On Campus

Canadian Association of University Teachers to censure First Nations University

CAUT will ask international academic community to boycott university over alleged violations of academic freedom

The First Nations University of Canada has not remedied its alleged violations of academic freedom and institutional autonomy, according to the Canadian Association of University Teachers (CAUT). At a meeting last weekend, CAUT members voted overwhelmingly in favour of censuring First Nations University of Canada (FNUC), which could lead to academics boycotting speaking engagements and appointments at the university.

FNUC has faced criticism for years about alleged political interference from the Federation of Saskatchewan Indian Nations (FSIN). A central criticism was Lyle Whitefish serving as chair of the FNUC board of governors. Whitefish also held the position of vice-chief of FSIN and managed their education portfolio. He has since stepped down as chair.

James Turk, executive director of CAUT, explained that his organization’s concerns stem from a February 2005 incident that he calls “the most unprecedented violation of university autonomy that we have seen in this country in 50 years.” At that time, former chair of the FNUC board Morley Watson, who was also a vice-chief of FSIN, suspended three administers for alleged financial improprieties and seized computers from campus. In the following months, many staff members and professors resigned, citing a loss of academic freedom. According to Turk, the institution has not yet addressed the governance problems that led to the mass exodus of professors.

CAUT is a national lobby organization representing 60,000 professors and non-academic staff. This weekend’s vote is the first step towards censuring the university starting in November if CAUT’s concerns are not addressed. If it gets to that point, CAUT will ask the Canadian and international academic community to boycott FNUC, with the goal of making organizing academic conferences and retaining staff difficult for the university. The last time CAUT censured a university was in 1979.

Maclean’s was unable to contact FNUC for response to the proposed censure in time for deadline.

The Association of Universities and Colleges Canada (AUCC) also slapped FNUC on the hand by putting the university on probation in April 2007 for the alleged political interference. Christine Tausig Ford, AUCC director of communications, said at the time, “Having the vice-chief who is responsible for education and training be the board chair would be like having the minister of education in a province be the chair of a university board.”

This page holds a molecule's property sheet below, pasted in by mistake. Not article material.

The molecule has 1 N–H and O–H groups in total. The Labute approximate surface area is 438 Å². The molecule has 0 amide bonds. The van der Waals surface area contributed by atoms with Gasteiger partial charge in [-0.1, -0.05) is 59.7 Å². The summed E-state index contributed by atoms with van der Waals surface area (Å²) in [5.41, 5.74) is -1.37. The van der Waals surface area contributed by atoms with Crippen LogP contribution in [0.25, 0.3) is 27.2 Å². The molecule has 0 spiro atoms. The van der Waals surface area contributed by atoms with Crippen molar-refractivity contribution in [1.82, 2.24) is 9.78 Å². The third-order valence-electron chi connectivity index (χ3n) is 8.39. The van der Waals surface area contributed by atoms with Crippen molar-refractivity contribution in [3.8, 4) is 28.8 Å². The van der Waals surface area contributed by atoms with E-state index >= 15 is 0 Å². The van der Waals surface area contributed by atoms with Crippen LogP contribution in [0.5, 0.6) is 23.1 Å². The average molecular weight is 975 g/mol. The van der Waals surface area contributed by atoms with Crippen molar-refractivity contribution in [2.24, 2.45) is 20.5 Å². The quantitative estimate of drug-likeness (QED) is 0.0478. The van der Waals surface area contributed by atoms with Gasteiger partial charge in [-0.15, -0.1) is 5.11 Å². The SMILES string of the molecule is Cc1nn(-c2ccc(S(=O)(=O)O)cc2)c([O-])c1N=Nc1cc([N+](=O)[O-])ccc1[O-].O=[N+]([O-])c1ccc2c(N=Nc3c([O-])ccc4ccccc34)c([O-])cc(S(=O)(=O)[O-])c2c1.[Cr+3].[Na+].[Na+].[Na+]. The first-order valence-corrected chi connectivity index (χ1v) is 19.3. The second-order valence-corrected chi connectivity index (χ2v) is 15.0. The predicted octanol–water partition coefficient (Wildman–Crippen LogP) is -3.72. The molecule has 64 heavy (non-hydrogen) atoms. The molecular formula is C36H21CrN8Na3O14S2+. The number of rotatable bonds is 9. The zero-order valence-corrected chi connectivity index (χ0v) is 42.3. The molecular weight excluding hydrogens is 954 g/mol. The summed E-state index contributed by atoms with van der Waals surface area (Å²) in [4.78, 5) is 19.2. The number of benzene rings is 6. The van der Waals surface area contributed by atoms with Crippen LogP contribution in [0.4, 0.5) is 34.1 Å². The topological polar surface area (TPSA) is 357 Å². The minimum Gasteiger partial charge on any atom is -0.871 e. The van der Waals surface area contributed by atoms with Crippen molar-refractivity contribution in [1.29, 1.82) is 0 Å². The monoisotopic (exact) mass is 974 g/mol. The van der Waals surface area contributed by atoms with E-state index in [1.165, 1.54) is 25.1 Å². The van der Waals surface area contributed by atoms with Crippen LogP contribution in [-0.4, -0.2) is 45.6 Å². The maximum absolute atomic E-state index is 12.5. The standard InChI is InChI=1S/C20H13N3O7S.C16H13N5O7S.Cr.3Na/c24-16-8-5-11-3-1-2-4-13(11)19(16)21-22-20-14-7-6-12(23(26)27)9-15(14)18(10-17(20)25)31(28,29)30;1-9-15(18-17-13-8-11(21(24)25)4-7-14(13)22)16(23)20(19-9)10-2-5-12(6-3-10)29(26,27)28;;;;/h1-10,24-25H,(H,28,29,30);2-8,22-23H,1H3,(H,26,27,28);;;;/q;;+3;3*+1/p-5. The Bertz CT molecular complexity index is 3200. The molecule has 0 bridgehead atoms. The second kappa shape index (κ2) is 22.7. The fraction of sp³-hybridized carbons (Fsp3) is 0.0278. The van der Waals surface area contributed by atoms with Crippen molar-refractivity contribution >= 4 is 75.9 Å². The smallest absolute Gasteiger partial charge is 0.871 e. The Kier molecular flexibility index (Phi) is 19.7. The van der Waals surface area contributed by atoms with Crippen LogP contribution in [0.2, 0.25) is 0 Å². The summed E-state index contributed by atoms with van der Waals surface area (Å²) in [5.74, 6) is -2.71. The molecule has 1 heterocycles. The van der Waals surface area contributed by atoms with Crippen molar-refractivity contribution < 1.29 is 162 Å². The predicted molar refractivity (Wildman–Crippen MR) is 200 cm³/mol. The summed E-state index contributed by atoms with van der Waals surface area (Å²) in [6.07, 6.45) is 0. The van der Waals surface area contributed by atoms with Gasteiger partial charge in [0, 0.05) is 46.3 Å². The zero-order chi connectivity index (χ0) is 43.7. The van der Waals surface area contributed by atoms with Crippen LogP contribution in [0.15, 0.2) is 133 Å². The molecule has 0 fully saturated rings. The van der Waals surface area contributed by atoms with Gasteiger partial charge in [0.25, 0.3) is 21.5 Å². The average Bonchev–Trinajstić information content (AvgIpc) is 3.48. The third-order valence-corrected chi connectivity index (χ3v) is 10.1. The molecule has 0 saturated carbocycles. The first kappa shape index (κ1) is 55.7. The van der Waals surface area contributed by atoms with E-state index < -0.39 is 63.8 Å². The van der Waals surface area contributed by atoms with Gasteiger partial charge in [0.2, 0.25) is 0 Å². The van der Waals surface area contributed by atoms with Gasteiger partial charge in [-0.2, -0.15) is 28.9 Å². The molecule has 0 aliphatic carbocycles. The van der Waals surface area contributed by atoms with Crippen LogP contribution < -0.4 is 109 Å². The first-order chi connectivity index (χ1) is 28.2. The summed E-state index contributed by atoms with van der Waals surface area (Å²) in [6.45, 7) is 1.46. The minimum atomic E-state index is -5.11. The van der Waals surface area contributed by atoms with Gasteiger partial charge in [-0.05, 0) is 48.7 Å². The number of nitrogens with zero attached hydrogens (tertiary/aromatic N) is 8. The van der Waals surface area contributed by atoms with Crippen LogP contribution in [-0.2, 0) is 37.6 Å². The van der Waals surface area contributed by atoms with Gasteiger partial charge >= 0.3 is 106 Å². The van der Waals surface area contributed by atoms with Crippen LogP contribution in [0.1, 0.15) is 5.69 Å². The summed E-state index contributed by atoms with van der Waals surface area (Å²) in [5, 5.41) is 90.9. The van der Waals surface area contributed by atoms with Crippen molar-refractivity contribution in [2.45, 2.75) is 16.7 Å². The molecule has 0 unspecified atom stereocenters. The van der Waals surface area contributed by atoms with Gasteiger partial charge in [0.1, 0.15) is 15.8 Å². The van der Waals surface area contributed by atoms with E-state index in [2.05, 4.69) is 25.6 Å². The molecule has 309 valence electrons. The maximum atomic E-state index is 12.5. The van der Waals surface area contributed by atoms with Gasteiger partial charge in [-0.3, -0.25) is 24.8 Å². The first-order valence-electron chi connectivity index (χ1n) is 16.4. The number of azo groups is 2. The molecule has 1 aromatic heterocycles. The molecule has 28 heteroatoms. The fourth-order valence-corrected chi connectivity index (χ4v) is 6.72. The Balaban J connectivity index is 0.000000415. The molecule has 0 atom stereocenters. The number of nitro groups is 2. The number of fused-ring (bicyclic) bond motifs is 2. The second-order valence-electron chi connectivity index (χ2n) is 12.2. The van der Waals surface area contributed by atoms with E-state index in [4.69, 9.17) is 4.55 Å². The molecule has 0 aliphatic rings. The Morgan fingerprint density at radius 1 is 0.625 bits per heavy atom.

AUCC is an advocacy group that represents 91 universities in Canada. Because Canada does not have a formal accreditation process, membership in the organization serves as de facto accreditation, giving institutions that right to grant degrees.

But after Whitefish stepped down, AUCC reinstated FNUC as a full member. “The AUCC Board believes it is possible for First Nations University of Canada to protect its uniqueness while, at the same time, sharing the attributes and values fundamental to Canadian universities,” AUCC wrote in a statement released last month. “We are confident that the changes to the governance structures and processes recently formalized by FSIN provide for institutional autonomy, which is fundamental to the functioning of a university in a democratic society, and is a value all AUCC members believe to be fundamental.”

CAUT disagrees that FNUC has improved their governance model. When AUCC announced that FNUC would be a full member again, Turk expressed his disappointment. “We are saddened that AUCC did not feel the First Nations University was worthy to be held to the same standard as Canada’s other universities,” he said.

Turk explained in an interview that FNUC responded to public concern about the February 2005 incident by creating a taskforce to look at their governance model. The taskforce made a number of recommendations but, according to Turk, FNUC didn’t implement them.

According to Turk, FNUC also failed to implement the collective agreement negotiated with its staff. Turk says that after the university signed off on the agreement, they refused to implement it. “Then the university said, ‘Well we don’t have any money so we can’t implement this collective agreement’,” Turk said, adding that the university did not mention financial difficulties when in negotiations.

Turk hopes that CAUT can avoid censuring FNUC. The two organizations will meet in late June. “FNUC used to be the finest first nations university in North America,” he said, noting that it has since lost many faculty and staff members and that enrolment is dropping. “We want to get it back there.”

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